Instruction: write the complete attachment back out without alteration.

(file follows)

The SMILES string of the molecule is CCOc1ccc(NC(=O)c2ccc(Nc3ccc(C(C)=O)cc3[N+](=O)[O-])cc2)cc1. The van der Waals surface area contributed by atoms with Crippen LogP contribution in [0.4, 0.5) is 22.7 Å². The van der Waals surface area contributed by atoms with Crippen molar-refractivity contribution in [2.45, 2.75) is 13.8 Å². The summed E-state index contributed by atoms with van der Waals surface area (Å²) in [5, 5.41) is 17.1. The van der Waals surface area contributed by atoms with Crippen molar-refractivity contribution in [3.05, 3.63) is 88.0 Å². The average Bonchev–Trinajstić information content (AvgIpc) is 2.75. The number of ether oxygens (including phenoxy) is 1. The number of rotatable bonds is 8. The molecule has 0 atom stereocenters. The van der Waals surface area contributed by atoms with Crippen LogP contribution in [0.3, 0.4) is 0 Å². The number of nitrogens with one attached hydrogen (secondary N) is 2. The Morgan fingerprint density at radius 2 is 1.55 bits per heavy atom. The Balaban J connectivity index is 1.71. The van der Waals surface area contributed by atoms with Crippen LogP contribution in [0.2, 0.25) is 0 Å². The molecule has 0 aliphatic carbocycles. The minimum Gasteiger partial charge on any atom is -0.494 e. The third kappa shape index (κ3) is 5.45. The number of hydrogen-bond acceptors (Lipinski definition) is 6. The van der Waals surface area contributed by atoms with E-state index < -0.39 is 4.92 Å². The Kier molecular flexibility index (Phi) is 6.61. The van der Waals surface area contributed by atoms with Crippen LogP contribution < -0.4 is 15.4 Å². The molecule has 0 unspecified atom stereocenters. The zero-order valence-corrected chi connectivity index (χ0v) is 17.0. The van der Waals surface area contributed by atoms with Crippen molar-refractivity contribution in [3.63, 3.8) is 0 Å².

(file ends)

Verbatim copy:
The SMILES string of the molecule is CCOc1ccc(NC(=O)c2ccc(Nc3ccc(C(C)=O)cc3[N+](=O)[O-])cc2)cc1. The van der Waals surface area contributed by atoms with Crippen LogP contribution in [0.4, 0.5) is 22.7 Å². The van der Waals surface area contributed by atoms with Crippen molar-refractivity contribution in [2.45, 2.75) is 13.8 Å². The summed E-state index contributed by atoms with van der Waals surface area (Å²) in [5, 5.41) is 17.1. The van der Waals surface area contributed by atoms with Crippen molar-refractivity contribution in [3.05, 3.63) is 88.0 Å². The average Bonchev–Trinajstić information content (AvgIpc) is 2.75. The number of ether oxygens (including phenoxy) is 1. The number of rotatable bonds is 8. The molecule has 0 atom stereocenters. The van der Waals surface area contributed by atoms with Crippen LogP contribution in [0.3, 0.4) is 0 Å². The number of nitrogens with one attached hydrogen (secondary N) is 2. The Morgan fingerprint density at radius 2 is 1.55 bits per heavy atom. The Balaban J connectivity index is 1.71. The van der Waals surface area contributed by atoms with Crippen LogP contribution in [0.2, 0.25) is 0 Å². The molecule has 0 aliphatic carbocycles. The minimum Gasteiger partial charge on any atom is -0.494 e. The third kappa shape index (κ3) is 5.45. The number of hydrogen-bond acceptors (Lipinski definition) is 6. The van der Waals surface area contributed by atoms with E-state index < -0.39 is 4.92 Å². The Kier molecular flexibility index (Phi) is 6.61. The van der Waals surface area contributed by atoms with Crippen LogP contribution < -0.4 is 15.4 Å². The molecule has 0 unspecified atom stereocenters. The zero-order valence-corrected chi connectivity index (χ0v) is 17.0. The van der Waals surface area contributed by atoms with Crippen molar-refractivity contribution in [3.63, 3.8) is 0 Å².